Cat Finders New Hampshire's Lost Cat Network


  • Prevention

    Ray Ray by red maple Oct 2010

    Of course, the time to take preventive measures is BEFORE your cat is missing. But once you are reunited with your cat, or if you have other cats, or ever plan to get another cat, you will want to do everything possible to make sure your cat will be returned to you, should he or she ever get lost in the future.


    A micro-chip is a great way to be sure that your cat will not be lost in the animal shelter system, as shelter and rescue workers scan for these chips when a new cat is brought in. Also, many people finding a cat will bring the cat to a vet or shelter to be scanned for a chip.

    Many cats are chipped prior to adoption, but you can also have your cat micro-chipped at your vet’s office. Be sure your cat’s chip is registered and kept up to date. Sometimes, the shelter will register the chip for you. You can check this online. Make sure that the phone number, email address, etc. that you gave the chip company initially is still current, so you can be reached when your cat is found.

    Remember that the information on the micro-chip is just a bar code. Your actual information, i.e. address, email, and phone number, is filed with the company who made your cat’s chip (such as Home Again). Because of this, even if your cat goes missing before you have registered the chip, or if your contact information needs to be updated, you can still do this, as long as you have the original paperwork with your cat’s chip number on it. The micro-chip number may also be on file at your vet’s or at the shelter where you adopted your cat.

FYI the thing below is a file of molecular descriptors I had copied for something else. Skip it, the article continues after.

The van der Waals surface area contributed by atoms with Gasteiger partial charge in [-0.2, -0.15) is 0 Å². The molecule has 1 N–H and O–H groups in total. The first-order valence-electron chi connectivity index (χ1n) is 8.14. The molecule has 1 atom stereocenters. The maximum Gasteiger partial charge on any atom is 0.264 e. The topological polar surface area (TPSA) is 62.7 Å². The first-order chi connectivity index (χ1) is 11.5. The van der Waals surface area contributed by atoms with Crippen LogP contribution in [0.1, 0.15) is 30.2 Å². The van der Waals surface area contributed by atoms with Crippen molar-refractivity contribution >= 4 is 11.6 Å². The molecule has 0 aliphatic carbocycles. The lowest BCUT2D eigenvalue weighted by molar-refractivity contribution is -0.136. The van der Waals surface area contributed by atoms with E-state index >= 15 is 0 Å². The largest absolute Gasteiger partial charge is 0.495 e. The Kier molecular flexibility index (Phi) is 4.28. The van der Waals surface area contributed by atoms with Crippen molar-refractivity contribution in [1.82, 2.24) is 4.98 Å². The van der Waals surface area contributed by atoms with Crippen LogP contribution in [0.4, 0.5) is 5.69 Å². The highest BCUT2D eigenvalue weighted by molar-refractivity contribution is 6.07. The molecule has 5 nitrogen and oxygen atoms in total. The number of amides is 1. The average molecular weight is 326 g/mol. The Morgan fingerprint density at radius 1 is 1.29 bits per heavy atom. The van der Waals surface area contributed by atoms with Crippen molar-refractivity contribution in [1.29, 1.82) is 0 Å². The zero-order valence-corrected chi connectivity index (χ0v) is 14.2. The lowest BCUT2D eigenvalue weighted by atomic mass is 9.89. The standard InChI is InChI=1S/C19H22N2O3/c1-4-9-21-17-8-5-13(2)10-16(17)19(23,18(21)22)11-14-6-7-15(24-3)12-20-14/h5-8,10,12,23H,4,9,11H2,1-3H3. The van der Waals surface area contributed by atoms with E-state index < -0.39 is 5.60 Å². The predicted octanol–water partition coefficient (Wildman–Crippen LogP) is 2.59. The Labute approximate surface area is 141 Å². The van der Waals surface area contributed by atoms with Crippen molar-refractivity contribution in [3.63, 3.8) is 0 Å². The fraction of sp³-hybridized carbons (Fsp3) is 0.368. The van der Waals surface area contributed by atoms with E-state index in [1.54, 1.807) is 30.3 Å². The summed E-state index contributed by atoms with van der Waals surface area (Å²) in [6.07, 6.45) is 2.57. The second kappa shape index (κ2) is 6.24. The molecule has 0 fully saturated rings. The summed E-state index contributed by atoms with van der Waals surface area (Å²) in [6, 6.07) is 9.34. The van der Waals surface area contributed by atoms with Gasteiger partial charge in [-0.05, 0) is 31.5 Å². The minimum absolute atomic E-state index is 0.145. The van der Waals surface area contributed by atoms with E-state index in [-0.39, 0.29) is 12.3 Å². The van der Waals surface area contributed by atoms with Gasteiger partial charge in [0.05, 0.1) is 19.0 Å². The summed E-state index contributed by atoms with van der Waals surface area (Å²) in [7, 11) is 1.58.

Not all cats will tolerate a collar. But if your cat will, make that collar count! Be sure to write your phone number on the collar so that if anyone finds your cat, they can contact you. A lot of cat collars are difficult to write on. But you can get a collar embroidered with your phone number for under $10 at

    If you find a cat’s collar on the ground and it has a phone number on it, please call that number: Knowing where the collar was found may help the family to be reunited with their cat, since it will be an important clue about where the cat has been.

    Tabby watch out bugs

    Photos and Proof of Ownership

    Be sure to keep current photos of your cats. You will need good photos for websites, posters, and flyers. Be sure the photos are crisp, clear, and show your cat’s markings well. It’s good to get the cat’s tail in the picture if you can, as tail size, shape, and color are important identifying details.

    If somebody finds your cat, they may ask for proof that you are really the cat’s person. This is because there are unscrupulous (and very convincing) people who claim “found” cats, and then turn around and sell them, hoard them, or worse. The person who has your cat doesn’t know you, so please don’t take offense when they ask for proof. They are trying to protect you AND your cat. (Because what if they didn’t check for proof of ownership and gave your cat to some liar who stopped by an hour before you did?)

    So make sure to take some selfies of you and your cat together, and be aware of where your cat’s adoption papers are kept. You can also bring some of your flyers as proof, if you have nothing else. Flyers will have your phone number or email so they can verify you as the “owner”. Having some sort of proof is important, since, unlike dogs, cats may not make a convincing leap into our arms, proving they are ours. They may well be too frightened to respond right away, and may even ignore us or hide.

    GPS Devices

    As of now, there are GPS devices for dogs, but those are too large for most cats. If anyone hears of a GPS device that is appropriate for cats, please let us know at There is now a homing device that is nicely sized for cats and fits onto a collar for $99. I don’t know how well it works, but it seems like it might be worth a try if your cat keeps disappearing. See it here:




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